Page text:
STATISTICS AND DEMOGRAPHICS OF HISPANIC-LATIN AMERICANS IN CANADA
Measuring the Latin American population in Canada
Given that language, Spanish, is the common denominator that brings together a community comprised of people with origins in more than 20 different countries, each with their own cultures and traditions as well as diverse races and ethnicities, socio-economic and political backgrounds, and the fact that there is no homogenous identifier within the questions posed in Canada’s Census questionnaires it has been difficult for Statistics Canada to report what the Canadian Hispanic Congress and the Hispanic-Latin American community in Canada need to know: the true numbers and data about this community. This becomes more pressing and important because the belief has been that the numbers reported by Statistics Canada do not reflect the demographic reality of this growing and vibrant community,
To this effect since the mid-1980’s the Canadian Hispanic Congress (CHC) has been trying to have Statistics Canada find a way to better identify the data that pertains to this community.
Finally, when Statistics Canada reported the figures of Census 2001 the Canadian Hispanic Congress requested a re-tabulation of the data using as criteria the CHC’s definition of Hispanic: One whose origin or that of his or her ancestors is from any of the countries whose one of its official languages is Spanish”. By doing so, the results of the re-tabulated Census 2001 and subsequently 2006, 2011, and 2016 have shown that there are approximately 50% more Hispanic-Latin Americans in Canada than those reported in the official Census figures.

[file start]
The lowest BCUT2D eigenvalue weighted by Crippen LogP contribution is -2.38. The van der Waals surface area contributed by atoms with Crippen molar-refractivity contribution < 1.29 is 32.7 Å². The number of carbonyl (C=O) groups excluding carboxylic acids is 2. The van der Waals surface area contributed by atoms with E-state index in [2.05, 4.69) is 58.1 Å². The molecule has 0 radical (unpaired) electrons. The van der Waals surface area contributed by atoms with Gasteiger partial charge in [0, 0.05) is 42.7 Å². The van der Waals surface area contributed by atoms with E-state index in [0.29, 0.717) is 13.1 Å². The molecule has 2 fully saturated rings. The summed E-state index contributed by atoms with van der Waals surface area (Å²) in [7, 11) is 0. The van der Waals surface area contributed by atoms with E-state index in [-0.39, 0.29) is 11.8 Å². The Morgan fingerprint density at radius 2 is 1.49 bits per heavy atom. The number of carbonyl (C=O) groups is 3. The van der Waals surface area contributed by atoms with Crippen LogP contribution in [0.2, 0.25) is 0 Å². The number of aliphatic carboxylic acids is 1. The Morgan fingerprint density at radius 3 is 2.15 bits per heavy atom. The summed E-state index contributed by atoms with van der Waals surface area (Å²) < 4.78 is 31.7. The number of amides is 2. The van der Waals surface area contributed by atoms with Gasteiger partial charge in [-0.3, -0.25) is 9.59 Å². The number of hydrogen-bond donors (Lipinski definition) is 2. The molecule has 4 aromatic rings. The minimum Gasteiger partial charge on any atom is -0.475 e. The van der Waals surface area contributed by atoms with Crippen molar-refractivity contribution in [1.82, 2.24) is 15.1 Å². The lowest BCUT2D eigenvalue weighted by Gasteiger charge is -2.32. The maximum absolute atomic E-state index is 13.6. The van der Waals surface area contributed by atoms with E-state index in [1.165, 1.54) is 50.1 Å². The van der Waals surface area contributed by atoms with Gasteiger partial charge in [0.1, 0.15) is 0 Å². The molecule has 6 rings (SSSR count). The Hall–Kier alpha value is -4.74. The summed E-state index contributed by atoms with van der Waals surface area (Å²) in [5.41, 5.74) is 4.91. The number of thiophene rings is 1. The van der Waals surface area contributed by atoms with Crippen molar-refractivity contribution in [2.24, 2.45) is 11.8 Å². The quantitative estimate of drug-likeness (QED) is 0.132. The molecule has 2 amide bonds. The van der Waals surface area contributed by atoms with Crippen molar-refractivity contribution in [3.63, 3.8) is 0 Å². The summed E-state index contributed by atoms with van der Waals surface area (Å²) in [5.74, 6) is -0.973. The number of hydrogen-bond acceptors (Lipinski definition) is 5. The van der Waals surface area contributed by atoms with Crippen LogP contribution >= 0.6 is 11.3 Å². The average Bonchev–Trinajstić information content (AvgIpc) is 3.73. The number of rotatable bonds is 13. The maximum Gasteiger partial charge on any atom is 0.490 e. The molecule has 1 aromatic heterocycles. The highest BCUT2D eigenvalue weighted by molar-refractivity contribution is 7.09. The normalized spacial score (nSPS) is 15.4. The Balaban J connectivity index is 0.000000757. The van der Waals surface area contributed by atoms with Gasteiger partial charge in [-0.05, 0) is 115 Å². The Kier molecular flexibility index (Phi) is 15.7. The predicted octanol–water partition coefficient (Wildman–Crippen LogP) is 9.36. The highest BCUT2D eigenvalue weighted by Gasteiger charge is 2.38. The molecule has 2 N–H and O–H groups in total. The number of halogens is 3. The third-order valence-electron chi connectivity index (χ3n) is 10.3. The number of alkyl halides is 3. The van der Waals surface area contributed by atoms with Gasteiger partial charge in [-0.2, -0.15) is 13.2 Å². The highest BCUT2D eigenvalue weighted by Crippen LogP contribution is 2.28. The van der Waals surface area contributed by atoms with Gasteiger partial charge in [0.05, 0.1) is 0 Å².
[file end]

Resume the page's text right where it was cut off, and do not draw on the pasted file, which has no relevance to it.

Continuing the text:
Although this is an extremely important finding it is not completely satisfying given that this information is provided only to the CHC and not posted on Statistics Canada’s official sites. Therefore, most of those who seek information on our community erroneously believe that we are less than half the number we truly are, and this seriously and negatively impact the Canadian Hispanic-Latin American community as it affects how all levels of governments, agencies, corporations, the media, academics, etc. view this community: as a minority within minorities and not as the majority within the minorities it is.
Thus, the importance of the CHC and the CHLAVM as repositories of this information and the place where it can be found and shared with everyone interested in knowing the true demographic reality of the Canadian Hispanic-Latin American community in Canada.
We invite you to review the re-tabulated data provided by Statistics Canada to the Canadian Hispanic Congress.